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Obama campaign mobilizing lawyers to combat voter ID laws, voting restrictions

By Natasha Khan and A.J. Vicens, Cronkite News Service –

CHARLOTTE, N.C. — President Barack Obama’s re-election campaign and the Democratic National Committee are coordinating and deploying thousands of lawyers to help voters deal with an array of recent voting law changes, according to national and state campaign officials.

Democrats and voting rights group say laws enacted across the country, from voter ID requirements to restrictions on third-party registration groups to shortened early-voting windows, are enacted largely by Republican legislatures and governors in a systematic effort to disenfranchise likely Democratic voters. Republicans across the country have said the changes are about preventing election fraud.

“The entire Republican program built around this anti-fraud theme had many component parts,” said Robert Bauer, the lead lawyer for both the Democratic National Convention and Organizing for America, Obama’s re-election campaign. “All of them organized around a central objective of disenfranchisement.”

Bauer made the comments Thursday during a Voting Rights Institute meeting at the Democratic National Convention. The Voting Rights Institute, created by the DNC after the 2000 election, also held a voter-suppression panel that blasted voting law changes in Florida, Ohio and other states.

Bauer said the changes to the laws could make local election officials, many of whom he said were trying to do the right thing, make mistakes that disenfranchise voters.

“Votes lost,” Bauer said. “Votes cast not counted. Voters turned away at the polls.”

Democrats and voting rights groups have challenged many of the laws in court, but time is running short before the Nov. 6 election.

“The focus really needs to shift at this point,” David Shultz, a professor of public policy at Hamline University School of Business in St. Paul, Minn., said in a telephone interview.

Bauer echoed that sentiment Thursday.

“We’re not going to litigate our way to Election Day,” Bauer said. “There are too many uncertainties.”

The campaign has instead focused on direct action.

Voter-protection teams, as Bauer and the campaign call them, have been working in battleground states since the beginning of 2012. The teams are tasked with monitoring local election laws and regulations and reporting any “shenanigans” or other potential problems through the chain of command. They talk with election officials about voter requirements and other regulation changes that could confuse voters.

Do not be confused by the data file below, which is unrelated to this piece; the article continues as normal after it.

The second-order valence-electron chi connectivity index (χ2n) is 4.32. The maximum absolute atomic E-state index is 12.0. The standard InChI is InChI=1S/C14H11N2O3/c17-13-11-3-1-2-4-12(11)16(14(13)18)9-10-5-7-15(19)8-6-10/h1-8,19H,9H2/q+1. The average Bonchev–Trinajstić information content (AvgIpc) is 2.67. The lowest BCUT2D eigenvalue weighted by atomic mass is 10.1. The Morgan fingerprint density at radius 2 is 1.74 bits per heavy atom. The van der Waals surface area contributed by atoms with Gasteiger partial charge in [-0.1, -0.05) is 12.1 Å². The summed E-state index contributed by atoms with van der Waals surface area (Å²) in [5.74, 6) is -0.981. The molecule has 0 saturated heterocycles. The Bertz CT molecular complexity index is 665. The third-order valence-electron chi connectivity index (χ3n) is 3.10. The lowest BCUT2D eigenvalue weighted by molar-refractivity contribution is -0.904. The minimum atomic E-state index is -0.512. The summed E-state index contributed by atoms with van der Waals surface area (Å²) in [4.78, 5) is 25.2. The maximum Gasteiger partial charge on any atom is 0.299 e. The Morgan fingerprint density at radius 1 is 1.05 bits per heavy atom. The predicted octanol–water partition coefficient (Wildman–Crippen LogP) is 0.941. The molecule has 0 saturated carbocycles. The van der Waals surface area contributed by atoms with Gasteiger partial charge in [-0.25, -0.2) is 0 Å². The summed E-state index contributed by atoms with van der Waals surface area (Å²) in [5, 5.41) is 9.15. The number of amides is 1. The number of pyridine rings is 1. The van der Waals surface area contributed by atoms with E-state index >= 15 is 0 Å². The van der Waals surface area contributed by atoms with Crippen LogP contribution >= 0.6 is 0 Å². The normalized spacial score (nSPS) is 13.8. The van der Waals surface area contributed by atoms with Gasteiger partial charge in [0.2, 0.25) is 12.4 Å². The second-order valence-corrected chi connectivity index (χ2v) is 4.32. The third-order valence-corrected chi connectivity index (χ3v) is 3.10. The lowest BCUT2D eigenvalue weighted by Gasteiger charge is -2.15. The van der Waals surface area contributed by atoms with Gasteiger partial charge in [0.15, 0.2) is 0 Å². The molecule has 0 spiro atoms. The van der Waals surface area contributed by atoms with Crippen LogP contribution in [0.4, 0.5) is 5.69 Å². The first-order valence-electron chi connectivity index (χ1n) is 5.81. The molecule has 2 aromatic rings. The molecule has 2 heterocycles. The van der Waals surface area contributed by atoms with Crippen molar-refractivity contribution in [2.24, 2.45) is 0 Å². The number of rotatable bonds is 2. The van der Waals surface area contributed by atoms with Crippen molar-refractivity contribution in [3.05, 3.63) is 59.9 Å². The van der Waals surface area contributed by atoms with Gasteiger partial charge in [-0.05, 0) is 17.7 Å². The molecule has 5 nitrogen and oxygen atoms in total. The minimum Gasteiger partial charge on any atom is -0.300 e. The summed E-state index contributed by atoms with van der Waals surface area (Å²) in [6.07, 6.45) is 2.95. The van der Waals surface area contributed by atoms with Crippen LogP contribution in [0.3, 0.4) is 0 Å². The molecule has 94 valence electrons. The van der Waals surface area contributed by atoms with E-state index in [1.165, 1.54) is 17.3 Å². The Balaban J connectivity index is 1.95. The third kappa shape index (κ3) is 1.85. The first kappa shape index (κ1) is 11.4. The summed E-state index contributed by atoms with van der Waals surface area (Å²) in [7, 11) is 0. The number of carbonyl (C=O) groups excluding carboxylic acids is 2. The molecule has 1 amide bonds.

The campaign is also asking lawyers working with the voter-protection teams to volunteer as poll workers and poll watchers so they can monitor the process.

“On the ground, every day, this is taking place,” Bauer said. “(It) involves Chicago, Washington and all of the states that are involved in this effort.”

The campaign created a website,, to help voters know what’s required to vote in their states.

Conservative poll watchers are also mobilizing. True the Vote, a Houston-based, tea party-backed voter integrity group, aims to train 1 million poll watchers for November. The group has been active already this year, sending staff to Wisconsin to train poll watchers during the unsuccessful recall election of Gov. Scott Walker. It’s also been hosting summits in places like Ohio and Colorado with conservative election administrators, where they discuss voter fraud.

Florida, a key swing state, has been ground zero in the battle over voting rights. In May 2011, the state passed a law restricting third-party voter registration drives and curtailed early voting from 14 days to eight before elections. The law took effect in 62 of the state’s 67 counties but was blocked in the other five by the U.S. Department of Justice. Those counties fall under Section 5 of the Voting Rights Act, which forces changes in voting laws in areas with a history of discrimination to be approved by the Department of Justice or a judge.

The restrictions on third-party voter registration drives were blocked in August, and the state and the Department of Justice agreed Wednesday on a plan to offer eight 12-hour days of early voting after a panel of judges said the restrictions would disproportionately harm minorities.

In 2011 Florida also began a process of purging alleged non-citizens from its voter rolls using names from a state motor vehicle database after being denied access to a federal database. The state sued, and eventually the federal government gave the state access to the database.

“The laws disproportionately affected the more poor among us, the transportation-disadvantaged and voters more likely to be Democrats,” said Bruce Ballister, an Obama campaign volunteer from Tallahassee, Fla.

Ballister said the campaign has had to conduct extensive training for volunteers registering voters, certifying them only after they take a class, and tracks voter registration forms by number.

In Ohio, another battleground state, a 2011 law restricted early voting. Ensuing wrangling between state Democrats and Republicans got most early voting reinstated, except for the three days before the election. A federal judge blocked the restrictions Aug. 31.

Still, Democrats say voters are confused and may not know what they need to vote.

“We are doing everything we can on the ground,” said Rhine McLin, the former mayor of Dayton and the vice chairwoman of the Ohio Democratic Party. The party, along with churches and community groups, is using social media and talking with as many people as possible, urging them to register and telling them what they’ll need at the polls.

“We are not taking any chances,” she said Wednesday in Charlotte.

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